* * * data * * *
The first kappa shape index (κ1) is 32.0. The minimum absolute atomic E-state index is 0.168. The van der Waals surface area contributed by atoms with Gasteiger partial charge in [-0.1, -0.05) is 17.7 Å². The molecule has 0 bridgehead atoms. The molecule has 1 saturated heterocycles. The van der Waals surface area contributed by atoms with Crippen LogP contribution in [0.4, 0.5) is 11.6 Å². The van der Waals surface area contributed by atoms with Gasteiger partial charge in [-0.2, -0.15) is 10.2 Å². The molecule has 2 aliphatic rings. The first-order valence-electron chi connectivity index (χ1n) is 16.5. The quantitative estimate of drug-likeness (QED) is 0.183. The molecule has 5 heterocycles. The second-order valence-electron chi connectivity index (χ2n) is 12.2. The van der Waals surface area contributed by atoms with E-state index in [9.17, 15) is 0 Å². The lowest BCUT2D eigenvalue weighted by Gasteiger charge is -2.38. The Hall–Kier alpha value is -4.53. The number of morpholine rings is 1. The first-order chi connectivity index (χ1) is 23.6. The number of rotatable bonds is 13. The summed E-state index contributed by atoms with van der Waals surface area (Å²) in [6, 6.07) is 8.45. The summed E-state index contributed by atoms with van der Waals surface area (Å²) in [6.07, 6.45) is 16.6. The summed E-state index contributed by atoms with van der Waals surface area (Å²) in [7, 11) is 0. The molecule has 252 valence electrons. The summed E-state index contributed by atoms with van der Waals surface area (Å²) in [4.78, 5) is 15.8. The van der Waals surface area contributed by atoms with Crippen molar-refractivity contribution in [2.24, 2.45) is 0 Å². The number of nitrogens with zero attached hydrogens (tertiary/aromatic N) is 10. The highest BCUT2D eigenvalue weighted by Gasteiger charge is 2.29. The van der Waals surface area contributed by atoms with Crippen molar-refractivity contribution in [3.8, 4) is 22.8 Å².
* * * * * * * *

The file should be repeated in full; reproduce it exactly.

The first kappa shape index (κ1) is 32.0. The minimum absolute atomic E-state index is 0.168. The van der Waals surface area contributed by atoms with Gasteiger partial charge in [-0.1, -0.05) is 17.7 Å². The molecule has 0 bridgehead atoms. The molecule has 1 saturated heterocycles. The van der Waals surface area contributed by atoms with Crippen LogP contribution in [0.4, 0.5) is 11.6 Å². The van der Waals surface area contributed by atoms with Gasteiger partial charge in [-0.2, -0.15) is 10.2 Å². The molecule has 2 aliphatic rings. The first-order valence-electron chi connectivity index (χ1n) is 16.5. The quantitative estimate of drug-likeness (QED) is 0.183. The molecule has 5 heterocycles. The second-order valence-electron chi connectivity index (χ2n) is 12.2. The van der Waals surface area contributed by atoms with E-state index in [9.17, 15) is 0 Å². The lowest BCUT2D eigenvalue weighted by Gasteiger charge is -2.38. The Hall–Kier alpha value is -4.53. The number of morpholine rings is 1. The first-order chi connectivity index (χ1) is 23.6. The number of rotatable bonds is 13. The summed E-state index contributed by atoms with van der Waals surface area (Å²) in [6, 6.07) is 8.45. The summed E-state index contributed by atoms with van der Waals surface area (Å²) in [6.07, 6.45) is 16.6. The summed E-state index contributed by atoms with van der Waals surface area (Å²) in [7, 11) is 0. The molecule has 252 valence electrons. The summed E-state index contributed by atoms with van der Waals surface area (Å²) in [4.78, 5) is 15.8. The van der Waals surface area contributed by atoms with Crippen molar-refractivity contribution in [2.24, 2.45) is 0 Å². The number of nitrogens with zero attached hydrogens (tertiary/aromatic N) is 10. The highest BCUT2D eigenvalue weighted by Gasteiger charge is 2.29. The van der Waals surface area contributed by atoms with Crippen molar-refractivity contribution in [3.8, 4) is 22.8 Å².